Fast Food Twice a Week Linked to Obesity & Diabetes
January 22, 2005
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Though it may seem obvious, a 15-year study has officially confirmed that eating lots of fast food can make you fat and increase your chances of developing diabetes.
Those who ate fast food twice a week or more gained 10 pounds more and were twice as likely to develop insulin resistance, which is linked to diabetes, than those who ate it less than once a week, even after other lifestyle factors were accounted for.
Yet even though fast food is known to be of poor nutritional quality, the fast-food industry claims it can be part of a healthful diet, researchers said. This is what prompted them to set the record straight once and for all.
In the study, which was the first long-term effort to study the relationship between eating fast food and diabetes, researchers followed 3,000 young people for 15 years, monitoring medical checkups and asking questions about diet, physical activity and other lifestyle factors.
Researchers said the findings suggest that fast food, as it is presently consumed, cannot be considered part of a healthy lifestyle. The huge portion sizes and high-caloric density of most fast foods were likely the primary cause of the obesity link, they said.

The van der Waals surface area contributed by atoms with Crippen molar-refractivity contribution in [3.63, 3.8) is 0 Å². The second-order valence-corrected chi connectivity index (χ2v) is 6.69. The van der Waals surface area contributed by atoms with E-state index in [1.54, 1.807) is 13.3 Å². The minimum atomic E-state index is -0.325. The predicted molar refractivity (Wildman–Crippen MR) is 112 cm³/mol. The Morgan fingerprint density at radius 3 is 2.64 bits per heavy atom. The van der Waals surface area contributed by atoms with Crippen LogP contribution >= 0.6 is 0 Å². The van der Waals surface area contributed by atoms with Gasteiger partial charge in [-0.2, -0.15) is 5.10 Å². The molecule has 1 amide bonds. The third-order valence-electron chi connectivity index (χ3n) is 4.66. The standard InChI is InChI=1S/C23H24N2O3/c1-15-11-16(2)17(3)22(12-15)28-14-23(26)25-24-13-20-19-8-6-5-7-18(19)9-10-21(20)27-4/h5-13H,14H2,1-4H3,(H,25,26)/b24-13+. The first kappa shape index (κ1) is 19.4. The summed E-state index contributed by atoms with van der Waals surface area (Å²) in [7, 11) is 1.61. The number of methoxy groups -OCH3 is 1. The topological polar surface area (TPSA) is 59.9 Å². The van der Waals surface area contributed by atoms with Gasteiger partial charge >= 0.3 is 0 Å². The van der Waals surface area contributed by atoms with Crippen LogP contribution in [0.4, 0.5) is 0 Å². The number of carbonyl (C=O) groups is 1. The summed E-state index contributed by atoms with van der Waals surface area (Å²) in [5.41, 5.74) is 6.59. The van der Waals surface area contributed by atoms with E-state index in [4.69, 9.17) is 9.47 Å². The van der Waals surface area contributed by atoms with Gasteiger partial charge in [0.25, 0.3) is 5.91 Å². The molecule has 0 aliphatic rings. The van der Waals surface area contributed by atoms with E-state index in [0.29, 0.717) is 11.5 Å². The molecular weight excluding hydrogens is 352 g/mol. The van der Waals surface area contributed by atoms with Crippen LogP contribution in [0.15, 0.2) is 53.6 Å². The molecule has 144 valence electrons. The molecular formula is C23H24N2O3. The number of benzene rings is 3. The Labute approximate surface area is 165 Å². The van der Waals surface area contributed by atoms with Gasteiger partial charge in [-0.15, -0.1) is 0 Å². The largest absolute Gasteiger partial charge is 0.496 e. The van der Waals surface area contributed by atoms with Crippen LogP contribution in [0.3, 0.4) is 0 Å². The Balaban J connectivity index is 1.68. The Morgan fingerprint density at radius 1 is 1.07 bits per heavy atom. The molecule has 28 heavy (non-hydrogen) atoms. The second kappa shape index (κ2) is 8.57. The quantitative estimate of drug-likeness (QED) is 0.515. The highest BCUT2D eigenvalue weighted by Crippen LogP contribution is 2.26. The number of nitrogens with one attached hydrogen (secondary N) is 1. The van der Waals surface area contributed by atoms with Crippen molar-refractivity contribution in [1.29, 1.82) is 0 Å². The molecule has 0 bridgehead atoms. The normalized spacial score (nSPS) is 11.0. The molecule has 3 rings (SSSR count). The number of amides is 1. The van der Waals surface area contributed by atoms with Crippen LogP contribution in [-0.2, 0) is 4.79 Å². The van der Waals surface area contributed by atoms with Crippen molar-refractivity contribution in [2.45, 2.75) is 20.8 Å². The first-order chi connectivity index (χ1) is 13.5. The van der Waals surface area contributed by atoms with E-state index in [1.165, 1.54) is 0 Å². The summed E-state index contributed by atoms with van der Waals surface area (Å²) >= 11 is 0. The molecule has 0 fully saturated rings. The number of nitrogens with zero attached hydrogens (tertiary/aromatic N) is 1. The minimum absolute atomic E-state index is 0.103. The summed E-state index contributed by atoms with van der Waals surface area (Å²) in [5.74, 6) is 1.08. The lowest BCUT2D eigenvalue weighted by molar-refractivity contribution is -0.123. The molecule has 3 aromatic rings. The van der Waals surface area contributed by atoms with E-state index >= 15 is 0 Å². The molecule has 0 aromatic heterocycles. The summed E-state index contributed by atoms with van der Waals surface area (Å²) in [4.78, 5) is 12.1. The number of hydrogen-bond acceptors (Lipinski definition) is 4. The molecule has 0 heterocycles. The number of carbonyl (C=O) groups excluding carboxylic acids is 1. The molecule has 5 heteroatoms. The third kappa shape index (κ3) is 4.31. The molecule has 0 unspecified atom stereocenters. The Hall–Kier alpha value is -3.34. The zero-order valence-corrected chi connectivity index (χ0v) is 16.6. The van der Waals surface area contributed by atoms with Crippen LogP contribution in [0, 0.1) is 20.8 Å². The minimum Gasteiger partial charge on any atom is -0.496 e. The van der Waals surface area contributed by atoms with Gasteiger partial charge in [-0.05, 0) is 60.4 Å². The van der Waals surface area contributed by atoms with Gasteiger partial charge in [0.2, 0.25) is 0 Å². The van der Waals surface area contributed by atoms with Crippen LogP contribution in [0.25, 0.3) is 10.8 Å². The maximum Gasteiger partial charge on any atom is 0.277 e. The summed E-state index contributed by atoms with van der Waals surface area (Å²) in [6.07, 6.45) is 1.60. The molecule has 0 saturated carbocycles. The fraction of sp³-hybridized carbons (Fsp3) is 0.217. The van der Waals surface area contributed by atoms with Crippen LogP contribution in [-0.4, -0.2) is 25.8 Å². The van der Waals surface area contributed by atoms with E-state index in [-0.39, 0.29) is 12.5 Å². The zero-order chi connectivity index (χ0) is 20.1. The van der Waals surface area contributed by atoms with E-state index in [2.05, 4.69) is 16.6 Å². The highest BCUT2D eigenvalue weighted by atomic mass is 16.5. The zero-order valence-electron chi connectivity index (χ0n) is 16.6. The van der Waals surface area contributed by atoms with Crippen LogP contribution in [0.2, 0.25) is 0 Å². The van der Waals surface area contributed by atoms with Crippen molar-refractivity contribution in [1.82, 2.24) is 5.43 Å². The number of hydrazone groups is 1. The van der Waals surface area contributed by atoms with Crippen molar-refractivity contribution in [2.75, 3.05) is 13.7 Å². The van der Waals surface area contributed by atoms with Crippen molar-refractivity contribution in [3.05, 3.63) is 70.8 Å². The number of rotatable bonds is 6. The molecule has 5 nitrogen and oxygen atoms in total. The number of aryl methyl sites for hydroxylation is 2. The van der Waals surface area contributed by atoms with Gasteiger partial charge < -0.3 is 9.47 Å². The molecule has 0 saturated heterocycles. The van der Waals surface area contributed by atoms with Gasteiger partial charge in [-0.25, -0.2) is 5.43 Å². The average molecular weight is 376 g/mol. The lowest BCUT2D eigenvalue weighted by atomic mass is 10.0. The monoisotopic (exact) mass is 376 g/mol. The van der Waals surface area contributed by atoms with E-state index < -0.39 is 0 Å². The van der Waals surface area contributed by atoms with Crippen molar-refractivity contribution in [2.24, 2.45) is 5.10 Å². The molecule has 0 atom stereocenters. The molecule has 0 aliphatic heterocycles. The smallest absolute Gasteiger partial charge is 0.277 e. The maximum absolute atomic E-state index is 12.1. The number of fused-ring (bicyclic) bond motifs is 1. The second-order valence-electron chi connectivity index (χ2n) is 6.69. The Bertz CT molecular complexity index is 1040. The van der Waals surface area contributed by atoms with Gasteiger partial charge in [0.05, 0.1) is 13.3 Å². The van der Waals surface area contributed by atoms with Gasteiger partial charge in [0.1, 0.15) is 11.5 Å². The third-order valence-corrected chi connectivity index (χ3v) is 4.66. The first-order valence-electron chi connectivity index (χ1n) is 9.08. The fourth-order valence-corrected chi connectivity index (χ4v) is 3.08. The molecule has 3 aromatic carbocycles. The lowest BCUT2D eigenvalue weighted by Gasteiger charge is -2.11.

Some fast-food chains have begun offering healthier food choices, such as fruit, salads and bottled water instead of soda, but researchers say these trends, though moving in the right direction, are "weak."
One obesity expert commented that, although the study's conclusions are likely true, fast food restaurants are simply responding to society's desire for quick, inexpensive food. He said informing consumers on food quality and the health effects of fast food is one of the key improvements that needs to be made.
Lancet January 1, 2005;365(9453):36-42
USA Today December 31, 2004